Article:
We have a massive network platform now. The combination with Sprint can create something that the two biggest incumbents can never match, it will take them a lifetime to do what we can do. So, super exciting what we’ve got underway, speeds that are incredible. This week, we’ve made a major commitment. We’ve made some history. And so, I want to run you a quick little short video that came out from Reuters and then I’ll just say a few comments on the back of that, if we could roll that video, please?

* * *

Listen, it’s so hard for me to express what this means that we’re doing here. We’re in the middle of a $150 billion dollar merger. We’re hitting on all cylinders in the business that we have in our hands that is something that we can play with. However, we also have this thing that we’re about to do that is going to take this company and this country to a whole different level and that’s the amazing part of what’s going on today.

I wanted to give you a quick update on what’s going on in Washington, what’s going on with the deal. I’ll give you just a few highlights, we can talk a little bit about it in Q&A but you’re probably getting the feel. This is not something we’re going to talk about on a day-to-day basis, we’re going to focus and work. But obviously have been spending personally, with a number of others, … time in Washington. It’s tracked very closely. I told the analysts today I am very confident that the more and more our regulators in Washington hears about what it is we’re going to do and why it’s pro-competitive and why the country needs it and why it’s good for customers everywhere that they will approve this deal in a timely fashion as is. That’s about the only update I gave. I will tell you what’s fascinating. That chart that you saw of the companies that we had two times the growth of, don’t lose sight of the fact these are the biggest companies in the world, with almost unlimited amounts of money and they can’t come close to beating you. …Oh, my word, when we put these companies together and we get the network capability of what we’re going to decide they are screwed! Now, fascinating, us, little ol’ T-Mobile. That company that people thought was dead five or six years ago. The focus of Washington is about how do we protect this national treasure. The concerns in Washington are we can’t let anything happen to stop the Un-carrier from un-carriering the country.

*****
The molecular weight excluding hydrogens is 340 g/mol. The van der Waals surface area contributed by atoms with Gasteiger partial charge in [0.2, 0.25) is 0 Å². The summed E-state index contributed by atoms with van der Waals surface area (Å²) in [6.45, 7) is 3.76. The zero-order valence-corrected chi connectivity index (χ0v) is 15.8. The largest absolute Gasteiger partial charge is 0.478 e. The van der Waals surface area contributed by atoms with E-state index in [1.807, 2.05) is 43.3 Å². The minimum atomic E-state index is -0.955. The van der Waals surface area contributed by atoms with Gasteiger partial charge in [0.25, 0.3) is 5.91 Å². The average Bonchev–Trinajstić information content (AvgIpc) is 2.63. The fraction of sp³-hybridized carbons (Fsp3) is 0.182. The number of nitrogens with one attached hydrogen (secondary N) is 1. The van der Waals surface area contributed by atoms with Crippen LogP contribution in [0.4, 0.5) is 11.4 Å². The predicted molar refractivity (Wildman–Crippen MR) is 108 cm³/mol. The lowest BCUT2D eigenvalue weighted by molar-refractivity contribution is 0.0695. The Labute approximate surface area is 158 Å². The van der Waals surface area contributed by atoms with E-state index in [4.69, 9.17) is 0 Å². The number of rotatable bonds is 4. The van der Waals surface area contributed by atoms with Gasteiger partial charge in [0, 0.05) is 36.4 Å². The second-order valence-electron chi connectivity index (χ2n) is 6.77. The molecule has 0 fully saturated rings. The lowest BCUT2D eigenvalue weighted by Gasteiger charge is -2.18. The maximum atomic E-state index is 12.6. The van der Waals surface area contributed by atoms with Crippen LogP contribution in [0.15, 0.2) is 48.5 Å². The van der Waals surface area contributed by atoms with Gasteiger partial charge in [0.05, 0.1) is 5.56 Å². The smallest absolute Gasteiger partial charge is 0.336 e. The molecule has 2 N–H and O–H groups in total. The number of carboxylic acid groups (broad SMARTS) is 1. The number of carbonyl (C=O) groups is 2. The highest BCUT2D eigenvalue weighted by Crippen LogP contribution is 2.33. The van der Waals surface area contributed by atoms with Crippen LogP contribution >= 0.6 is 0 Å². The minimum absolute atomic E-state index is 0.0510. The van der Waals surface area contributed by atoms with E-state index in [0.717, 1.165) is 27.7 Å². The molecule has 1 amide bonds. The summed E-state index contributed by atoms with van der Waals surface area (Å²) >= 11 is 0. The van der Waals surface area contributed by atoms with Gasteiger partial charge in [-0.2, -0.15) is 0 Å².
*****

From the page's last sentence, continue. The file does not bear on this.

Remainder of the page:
* * *

Now, this broad and deep 5G network, this penetration in rural America, these speeds that are mind-blowing, this in-home broadband competition, the things that we’re going to do, are amazing. So, what’s the status? We filed, and my word, thanks, an amazing work to so many people. We filed a 700-page public interest statement with the FCC on June 18th. Just to give you an idea of how long, how Washington moves, our June 18th filing was accepted by them on July 18th. We’re starting a 180-day clock, a clock in which they will take public comments and then they will act. As I said, the public interest statement is out on public notice and everybody can comment and then we’ll have a chance to go through.

And fascinating, this Monday, the S-4, which is a major filing with Securities and Exchange Commission, went out. And that, I can’t tell you how much work goes into this and how many people in every aspect of our legal department, finance department, just so many people have done detail. So that’s going, that’s all going well, according to schedule. And I would say in this process, you usually live to survive, right? And for three months now we’ve been out telling a story that more and more and more is being understood. And if you take today’s results and you play the tape forward to what’s coming when we’re able to close this transaction, most importantly, what you’re doing as a company is making sure that our value and our power maintains itself until we put those companies together and then it just goes to an entirely different spot.

* * *

 


Speaker: I think my question’s going to be directed toward Neville. It’s going into the process of streamlining the internet service providers. What are we going to be doing to play hardball with Comcast?

Neville Ray: For what reason?

Speaker: To be able to provide internet services to everybody.

Neville Ray: Ah, right. You mean for our network or for general, for customers?

Speaker: General customers.